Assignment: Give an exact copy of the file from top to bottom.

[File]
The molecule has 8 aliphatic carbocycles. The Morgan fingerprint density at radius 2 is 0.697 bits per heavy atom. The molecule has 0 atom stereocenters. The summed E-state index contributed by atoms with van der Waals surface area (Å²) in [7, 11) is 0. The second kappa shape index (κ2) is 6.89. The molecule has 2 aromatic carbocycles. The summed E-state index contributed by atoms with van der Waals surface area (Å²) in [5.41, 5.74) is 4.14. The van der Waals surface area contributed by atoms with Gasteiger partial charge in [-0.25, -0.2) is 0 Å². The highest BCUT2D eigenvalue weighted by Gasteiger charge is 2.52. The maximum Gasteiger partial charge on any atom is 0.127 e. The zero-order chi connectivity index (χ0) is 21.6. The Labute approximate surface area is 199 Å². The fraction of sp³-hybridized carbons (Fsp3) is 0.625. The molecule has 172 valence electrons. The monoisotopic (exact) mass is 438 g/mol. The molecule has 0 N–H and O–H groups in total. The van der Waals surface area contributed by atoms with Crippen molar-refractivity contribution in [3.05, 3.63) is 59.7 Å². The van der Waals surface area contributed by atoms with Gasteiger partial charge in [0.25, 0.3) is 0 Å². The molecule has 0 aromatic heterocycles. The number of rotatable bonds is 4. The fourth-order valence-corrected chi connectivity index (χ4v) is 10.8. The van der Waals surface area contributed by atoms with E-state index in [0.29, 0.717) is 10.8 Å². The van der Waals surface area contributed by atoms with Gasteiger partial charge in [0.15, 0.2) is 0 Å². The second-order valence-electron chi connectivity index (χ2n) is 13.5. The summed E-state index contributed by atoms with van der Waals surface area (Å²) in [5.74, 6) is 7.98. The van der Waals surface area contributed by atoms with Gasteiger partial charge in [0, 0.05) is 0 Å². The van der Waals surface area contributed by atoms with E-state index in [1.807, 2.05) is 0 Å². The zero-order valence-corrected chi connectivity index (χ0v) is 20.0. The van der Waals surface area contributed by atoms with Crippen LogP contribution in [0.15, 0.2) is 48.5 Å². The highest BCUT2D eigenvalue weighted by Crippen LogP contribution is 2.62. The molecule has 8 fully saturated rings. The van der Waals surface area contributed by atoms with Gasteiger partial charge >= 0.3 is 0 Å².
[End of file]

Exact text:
The molecule has 8 aliphatic carbocycles. The Morgan fingerprint density at radius 2 is 0.697 bits per heavy atom. The molecule has 0 atom stereocenters. The summed E-state index contributed by atoms with van der Waals surface area (Å²) in [7, 11) is 0. The second kappa shape index (κ2) is 6.89. The molecule has 2 aromatic carbocycles. The summed E-state index contributed by atoms with van der Waals surface area (Å²) in [5.41, 5.74) is 4.14. The van der Waals surface area contributed by atoms with Gasteiger partial charge in [-0.25, -0.2) is 0 Å². The highest BCUT2D eigenvalue weighted by Gasteiger charge is 2.52. The maximum Gasteiger partial charge on any atom is 0.127 e. The zero-order chi connectivity index (χ0) is 21.6. The Labute approximate surface area is 199 Å². The fraction of sp³-hybridized carbons (Fsp3) is 0.625. The molecule has 172 valence electrons. The monoisotopic (exact) mass is 438 g/mol. The molecule has 0 N–H and O–H groups in total. The van der Waals surface area contributed by atoms with Crippen molar-refractivity contribution in [3.05, 3.63) is 59.7 Å². The van der Waals surface area contributed by atoms with Gasteiger partial charge in [0.25, 0.3) is 0 Å². The molecule has 0 aromatic heterocycles. The number of rotatable bonds is 4. The fourth-order valence-corrected chi connectivity index (χ4v) is 10.8. The van der Waals surface area contributed by atoms with E-state index in [0.29, 0.717) is 10.8 Å². The van der Waals surface area contributed by atoms with Gasteiger partial charge in [0.15, 0.2) is 0 Å². The second-order valence-electron chi connectivity index (χ2n) is 13.5. The summed E-state index contributed by atoms with van der Waals surface area (Å²) in [5.74, 6) is 7.98. The van der Waals surface area contributed by atoms with Gasteiger partial charge in [0, 0.05) is 0 Å². The van der Waals surface area contributed by atoms with E-state index in [1.807, 2.05) is 0 Å². The zero-order valence-corrected chi connectivity index (χ0v) is 20.0. The van der Waals surface area contributed by atoms with Crippen LogP contribution in [0.15, 0.2) is 48.5 Å². The highest BCUT2D eigenvalue weighted by Crippen LogP contribution is 2.62. The molecule has 8 fully saturated rings. The van der Waals surface area contributed by atoms with Gasteiger partial charge >= 0.3 is 0 Å².